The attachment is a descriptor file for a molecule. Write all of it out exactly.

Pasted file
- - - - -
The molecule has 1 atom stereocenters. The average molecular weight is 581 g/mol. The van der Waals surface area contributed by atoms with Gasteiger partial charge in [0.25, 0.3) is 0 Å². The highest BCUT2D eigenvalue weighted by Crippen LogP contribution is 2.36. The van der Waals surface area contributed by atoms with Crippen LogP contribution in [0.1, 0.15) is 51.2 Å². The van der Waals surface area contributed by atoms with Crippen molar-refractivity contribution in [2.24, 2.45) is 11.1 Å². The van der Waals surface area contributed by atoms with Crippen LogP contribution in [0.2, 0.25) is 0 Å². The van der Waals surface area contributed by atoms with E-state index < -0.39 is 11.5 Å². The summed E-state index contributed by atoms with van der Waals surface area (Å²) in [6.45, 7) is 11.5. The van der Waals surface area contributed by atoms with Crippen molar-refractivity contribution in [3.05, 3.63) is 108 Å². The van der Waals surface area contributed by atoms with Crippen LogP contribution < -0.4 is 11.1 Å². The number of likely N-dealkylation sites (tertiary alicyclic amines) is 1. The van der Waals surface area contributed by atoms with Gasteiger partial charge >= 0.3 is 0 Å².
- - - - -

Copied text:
The molecule has 1 atom stereocenters. The average molecular weight is 581 g/mol. The van der Waals surface area contributed by atoms with Gasteiger partial charge in [0.25, 0.3) is 0 Å². The highest BCUT2D eigenvalue weighted by Crippen LogP contribution is 2.36. The van der Waals surface area contributed by atoms with Crippen LogP contribution in [0.1, 0.15) is 51.2 Å². The van der Waals surface area contributed by atoms with Crippen molar-refractivity contribution in [2.24, 2.45) is 11.1 Å². The van der Waals surface area contributed by atoms with Crippen LogP contribution in [0.2, 0.25) is 0 Å². The van der Waals surface area contributed by atoms with E-state index < -0.39 is 11.5 Å². The summed E-state index contributed by atoms with van der Waals surface area (Å²) in [6.45, 7) is 11.5. The van der Waals surface area contributed by atoms with Crippen molar-refractivity contribution in [3.05, 3.63) is 108 Å². The van der Waals surface area contributed by atoms with Crippen LogP contribution < -0.4 is 11.1 Å². The number of likely N-dealkylation sites (tertiary alicyclic amines) is 1. The van der Waals surface area contributed by atoms with Gasteiger partial charge >= 0.3 is 0 Å².